This autumn season has found me at an unusual vantage point to ponder the changes afoot from afar, to find myself thinking of home and how it must be from a point on the globe so remote and untrafficked that I can’t describe precisely where I am – somewhere just north of the equator, 500 miles southwest of Acapulco, Mexico, and probably a thousand miles or more west of Costa Rica and Panama, far out in the Pacific Ocean. (…)
Chief ALVIN pilot, Bob Grieve, was busy reading instruments and flipping switches as he ran through his final pre-dive checklist: “Hatch is shut, O2 on, scrubbers scrubbing, tracking on 8.1, PC check . . . I’ll do it on the way down, request a launch altitude and permission to dive as soon as you’re clear.” And as my mind tumbled in and out of focus in the novelty and excitement of my situation, the almost lyrical response of Bobby Lee Williams back aboard the R/V Atlantis II came over our speaker saying (…)
During my recent sojourn in the equatorial Pacific, I was very aware of the Sun’s elevation and the length of day. Wherever I am, I have always had a habit of relating the environment around me to home. When I left Maine, the fall foliage was within days of reaching its peak color, kindled as it was by the early evenings and brisk October nights.
Nine degrees north of the equator, the only color was the startlingly vibrant blue of the open sea, and nearly every other shade (…)
One late summer day, I walked down a dusty road on a backwater of Merrymeeting Bay. The tall grass on both sides waved in the breeze with the singing of crickets whose cadence filled the quiet, and goldenrod and fall asters labeled the season for what it was: warm, lazy and fleeting.
Merrymeeting Bay was a new place in my experience, a vast marshland teeming with life. I was taking part in a waterfowl survey. It was mid-afternoon, and there was a sense of (…)
’m not sure what most characterizes early fall for me – the sudden abundance of tomatoes in our garden and the cadent singing of crickets or the sweet smell of tired vegetation as it lies down to die and go back to the earth. Perhaps it’s none of those things so much as the heavy, lazy feeling I have after the frenzy of summer and the strong desire to just take a good pause before the next season is upon us. (…)
When we were kids, there was a dilapidated structure, a small bath house, down on our shore on Old Broad Bay that got altogether more attention than its builder had probably ever anticipated. It had a times-gone-by aura about it, a feeling we all sensed that it had seen better days and good ones too.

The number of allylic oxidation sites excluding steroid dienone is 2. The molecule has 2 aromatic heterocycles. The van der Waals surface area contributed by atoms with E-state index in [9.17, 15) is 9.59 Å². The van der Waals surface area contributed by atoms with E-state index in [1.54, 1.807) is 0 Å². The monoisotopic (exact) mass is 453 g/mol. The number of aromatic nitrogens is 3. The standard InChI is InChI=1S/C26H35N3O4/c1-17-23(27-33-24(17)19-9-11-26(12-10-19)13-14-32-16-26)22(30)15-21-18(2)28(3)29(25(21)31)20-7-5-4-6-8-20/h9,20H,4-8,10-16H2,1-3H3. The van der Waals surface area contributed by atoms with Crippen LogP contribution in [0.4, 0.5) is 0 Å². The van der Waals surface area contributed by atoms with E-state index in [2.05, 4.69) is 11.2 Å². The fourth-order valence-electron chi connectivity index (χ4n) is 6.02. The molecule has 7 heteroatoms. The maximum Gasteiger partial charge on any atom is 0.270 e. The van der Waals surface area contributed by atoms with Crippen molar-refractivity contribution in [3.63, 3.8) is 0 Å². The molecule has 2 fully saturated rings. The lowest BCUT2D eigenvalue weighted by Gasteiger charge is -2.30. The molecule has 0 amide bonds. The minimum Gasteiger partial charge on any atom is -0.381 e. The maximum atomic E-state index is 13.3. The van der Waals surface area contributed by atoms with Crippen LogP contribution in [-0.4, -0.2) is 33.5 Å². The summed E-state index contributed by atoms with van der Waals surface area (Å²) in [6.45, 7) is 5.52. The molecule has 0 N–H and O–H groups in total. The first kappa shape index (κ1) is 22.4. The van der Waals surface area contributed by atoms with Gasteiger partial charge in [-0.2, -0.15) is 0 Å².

One look would have told anyone that (…)
Summer vacation and summer heat are a lethargizing combination that affects us all. It breeds a large company of lemonade sippers, swinging on porch swings, just watching the building thunderheads. Such moments, while common, were, in truth, merely creative pauses for the unleashed cannon-ballers among us back in the day.
My more youthful summers on Old Broad Bay were such a grand stretch of hell-raising days that (…)
There’s a song that sings, “June is busting out all over,” and it’s true. In May, when things first green up, the land all around has the appearance of tidiness under the gentle spell of new growth. There is still an openness to the woods that allows birds’ songs to carry far, and weeding the just-planted garden is only a simple chore. The lilac outside the kitchen window hesitates to unfold its curling leaves; its greatest effort spent in building lavender buds. (…)
Quite a long time ago, I had a job at the Darling Marine Center just two miles downriver from my house – not very far. In fact, from the shore where I kept a little dory passed down to me from my grandfather, I could just about see the end of the dock at work. The thing about that dock was that it was on the opposite shore, in another town, and to get there from here, without a boat, meant a 14-mile drive up to the bridge in town and (…)
Town meeting is a springtime event around here. It is on this occasion that the townsfolk at last break out of the rut they’ve got themselves into, hanging around the kitchen stove and looking out the window, wishing the weather would finally straighten out. When the appointed day arrives, cars and pickup trucks congregate at the Town Hall, and their drivers, grumbling about the lack of parking space, file into the hall prepared to do battle until they drop, or the sun sets, whichever happens first. It’s a time-proven system for (…)